Struggling to lose weight?
It might be that you have constant high insulin levels because of uncontrolled blood sugar levels due to a poor diet, lack of exercise and high levels of stress.
How to Lower Insulin Levels (and lose weight)
Having high blood insulin levels, also called hyperinsulinemia, is a risk factor for developing type 2 diabetes and cardiovascular disease. Regulation of insulin levels is complex and has many influences. Following a healthy lifestyle that includes good nutrition practices, regular exercise and weight management is important for controlling your insulin levels. Some prescription medications may also lower your diabetes risk.
High Blood Insulin Levels
Your pancreas secretes the hormone insulin in response to eating. Insulin plays important roles in carbohydrate, protein and fat metabolism and storage of the excess calories you eat. Being overweight commonly causes a condition called insulin resistance – or reduced tissue sensitivity to the effects of insulin.
Increased fat in the blood and abdominal region often occur with insulin resistance. Your pancreas produces and releases more insulin to overcome reduced tissue sensitivity, resulting in high blood levels of the hormone. Insulin resistance may progress to development of type 2 diabetes.
Follow Recommended Dietary Guidelines
The U.S. Department of Health and Human Services’ dietary guidelines suggest eating more dark green vegetables and fiber-rich, whole-grain foods and consuming less alcohol and foods containing trans fats and added sugars.
The relationship between adhering to these guidelines and blood insulin levels was evaluated in a report published in the April 2007 issue of “Diabetes Care.” More than 3,000 men and women without diabetes were included in the study.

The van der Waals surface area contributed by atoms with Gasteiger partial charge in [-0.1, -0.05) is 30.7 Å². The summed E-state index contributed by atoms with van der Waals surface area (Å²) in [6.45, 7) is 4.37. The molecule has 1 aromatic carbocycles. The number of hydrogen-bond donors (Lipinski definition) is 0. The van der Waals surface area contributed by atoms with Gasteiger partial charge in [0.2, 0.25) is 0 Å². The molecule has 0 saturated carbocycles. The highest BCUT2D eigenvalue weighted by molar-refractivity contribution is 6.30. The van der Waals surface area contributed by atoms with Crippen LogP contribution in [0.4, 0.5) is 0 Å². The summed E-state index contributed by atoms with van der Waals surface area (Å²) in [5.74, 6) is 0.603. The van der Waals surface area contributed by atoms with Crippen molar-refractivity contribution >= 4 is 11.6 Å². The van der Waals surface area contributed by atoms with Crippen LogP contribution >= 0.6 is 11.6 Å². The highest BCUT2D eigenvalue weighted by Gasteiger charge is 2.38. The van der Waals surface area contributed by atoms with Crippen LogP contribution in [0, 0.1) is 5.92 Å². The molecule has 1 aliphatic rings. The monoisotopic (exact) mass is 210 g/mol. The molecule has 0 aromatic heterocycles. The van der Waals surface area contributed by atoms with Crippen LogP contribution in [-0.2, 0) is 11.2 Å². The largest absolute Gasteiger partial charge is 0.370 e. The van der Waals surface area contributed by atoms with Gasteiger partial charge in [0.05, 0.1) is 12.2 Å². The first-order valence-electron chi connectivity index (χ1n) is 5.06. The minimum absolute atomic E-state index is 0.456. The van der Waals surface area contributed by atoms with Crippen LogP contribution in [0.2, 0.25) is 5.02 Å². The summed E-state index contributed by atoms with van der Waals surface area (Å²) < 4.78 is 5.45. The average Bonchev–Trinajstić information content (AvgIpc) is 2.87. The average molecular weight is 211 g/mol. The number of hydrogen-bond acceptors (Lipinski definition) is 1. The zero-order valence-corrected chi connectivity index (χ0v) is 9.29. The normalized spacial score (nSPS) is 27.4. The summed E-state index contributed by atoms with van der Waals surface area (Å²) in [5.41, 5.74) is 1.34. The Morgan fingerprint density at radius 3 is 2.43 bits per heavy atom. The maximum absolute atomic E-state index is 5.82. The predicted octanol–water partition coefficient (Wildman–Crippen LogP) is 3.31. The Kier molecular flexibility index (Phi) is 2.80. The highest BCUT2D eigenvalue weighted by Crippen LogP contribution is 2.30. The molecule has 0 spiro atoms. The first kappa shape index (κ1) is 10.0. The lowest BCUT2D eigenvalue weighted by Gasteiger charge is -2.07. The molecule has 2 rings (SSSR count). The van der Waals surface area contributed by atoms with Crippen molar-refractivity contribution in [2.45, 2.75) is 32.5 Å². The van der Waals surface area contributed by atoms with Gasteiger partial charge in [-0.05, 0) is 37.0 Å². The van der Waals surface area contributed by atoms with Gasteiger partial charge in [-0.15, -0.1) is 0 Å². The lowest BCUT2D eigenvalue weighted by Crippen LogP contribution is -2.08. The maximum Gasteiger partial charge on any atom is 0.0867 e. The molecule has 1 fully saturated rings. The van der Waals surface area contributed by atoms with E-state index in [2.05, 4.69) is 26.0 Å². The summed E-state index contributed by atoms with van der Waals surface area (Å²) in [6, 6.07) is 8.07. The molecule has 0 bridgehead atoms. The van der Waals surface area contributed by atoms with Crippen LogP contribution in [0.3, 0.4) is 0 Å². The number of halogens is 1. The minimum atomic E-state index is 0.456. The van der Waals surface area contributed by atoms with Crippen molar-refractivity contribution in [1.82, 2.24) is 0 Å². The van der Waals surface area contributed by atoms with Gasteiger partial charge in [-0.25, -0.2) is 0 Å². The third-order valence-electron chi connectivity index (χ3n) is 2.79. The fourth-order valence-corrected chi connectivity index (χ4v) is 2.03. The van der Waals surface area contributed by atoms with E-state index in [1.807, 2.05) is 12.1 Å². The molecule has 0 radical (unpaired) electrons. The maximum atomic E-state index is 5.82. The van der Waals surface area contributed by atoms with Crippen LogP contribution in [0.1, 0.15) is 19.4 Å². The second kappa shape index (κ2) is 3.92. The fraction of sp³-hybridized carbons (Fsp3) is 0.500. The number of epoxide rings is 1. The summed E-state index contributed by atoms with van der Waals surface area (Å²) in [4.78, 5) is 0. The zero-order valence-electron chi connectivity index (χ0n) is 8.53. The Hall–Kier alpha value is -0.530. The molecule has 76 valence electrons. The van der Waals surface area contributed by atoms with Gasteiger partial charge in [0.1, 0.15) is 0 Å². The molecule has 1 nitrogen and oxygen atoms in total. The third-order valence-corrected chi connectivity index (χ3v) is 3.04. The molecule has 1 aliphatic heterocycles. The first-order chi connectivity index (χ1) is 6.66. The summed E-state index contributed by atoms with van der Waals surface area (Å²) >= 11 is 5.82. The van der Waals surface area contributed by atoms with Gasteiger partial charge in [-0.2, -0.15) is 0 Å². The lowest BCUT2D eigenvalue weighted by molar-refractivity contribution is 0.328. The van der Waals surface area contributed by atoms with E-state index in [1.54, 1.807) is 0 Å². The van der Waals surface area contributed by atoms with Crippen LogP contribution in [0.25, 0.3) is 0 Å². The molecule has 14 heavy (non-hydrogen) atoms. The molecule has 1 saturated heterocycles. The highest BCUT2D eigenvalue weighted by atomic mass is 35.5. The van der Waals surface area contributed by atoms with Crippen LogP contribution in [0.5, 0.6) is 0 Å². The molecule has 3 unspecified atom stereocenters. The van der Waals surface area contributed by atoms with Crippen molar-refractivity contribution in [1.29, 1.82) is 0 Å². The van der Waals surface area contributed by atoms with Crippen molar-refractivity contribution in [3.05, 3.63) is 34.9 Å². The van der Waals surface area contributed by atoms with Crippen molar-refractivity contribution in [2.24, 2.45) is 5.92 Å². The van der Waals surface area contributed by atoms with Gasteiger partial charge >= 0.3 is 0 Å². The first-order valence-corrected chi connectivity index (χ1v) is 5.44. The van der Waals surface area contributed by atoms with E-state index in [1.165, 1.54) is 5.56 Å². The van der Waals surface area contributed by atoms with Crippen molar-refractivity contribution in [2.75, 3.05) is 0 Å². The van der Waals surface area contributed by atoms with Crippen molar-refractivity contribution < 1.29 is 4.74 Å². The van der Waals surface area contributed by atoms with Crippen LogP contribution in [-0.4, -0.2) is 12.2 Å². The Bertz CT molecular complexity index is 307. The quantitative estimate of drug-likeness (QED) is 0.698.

Strict adherence to U.S. dietary guidelines was associated with lower fasting insulin levels and estimates of insulin resistance in women. The study results also suggest that decreasing waist circumference may be more important for lowering blood insulin levels and insulin resistance in men than in women.
A study published in the June 2012 issue of “Obesity” found that reducing visceral fat – fat associated with the abdominal organs – through a healthy diet and lifestyle program lowered fasting insulin levels in overweight men. The Manna Diet is an easy-to-follow, no-nonsense guideline to healthy eating and living. Download the free e-book and read it carefully before starting with the recommended lifestyle.
Increase Physical Activity and Low Glycemic Foods
Physical exercise can increase the effectiveness of insulin to stimulate glucose transport into muscle tissue, and thus it may lower your body’s insulin requirements.
The glycemic index is a measure of a food’s tendency to raise blood glucose levels. Eating lower glycemic index foods, such as whole grains instead of refined grains, may also lower your body’s insulin requirements.
The effects of combining increased physical activity with either a low or high glycemic index diet for 12 weeks on hyperinsulinemia in 22 older, obese adults with pre-diabetes were examined in a study published in the December 2010 issue of “The American Journal of Clinical Nutrition.”
Despite weight loss in both glycemic index groups, blood insulin levels after a meal were reduced only in the group eating a low glycemic index diet.
Have your doctor monitor your insulin levels regularly. If you have not lost weight, or your insulin levels have not dropped after cutting 500 calories per day for a total of 30 days, reduce your caloric intake by another 500 calories.
If your insulin levels have not dropped after 60 days of exercise, cleaner dietary habits and reduced caloric intake, consult your physician about other options for lowering your insulin levels.
To help with calorie controlled meals, try to replace 1 to 2 meals per day with the Manna Low GI Shakes. This shakes are packed with fiber and essential nutrition to last for 4 to 6 hours without getting hungry. This also is an easy way to lose weight before the holidays.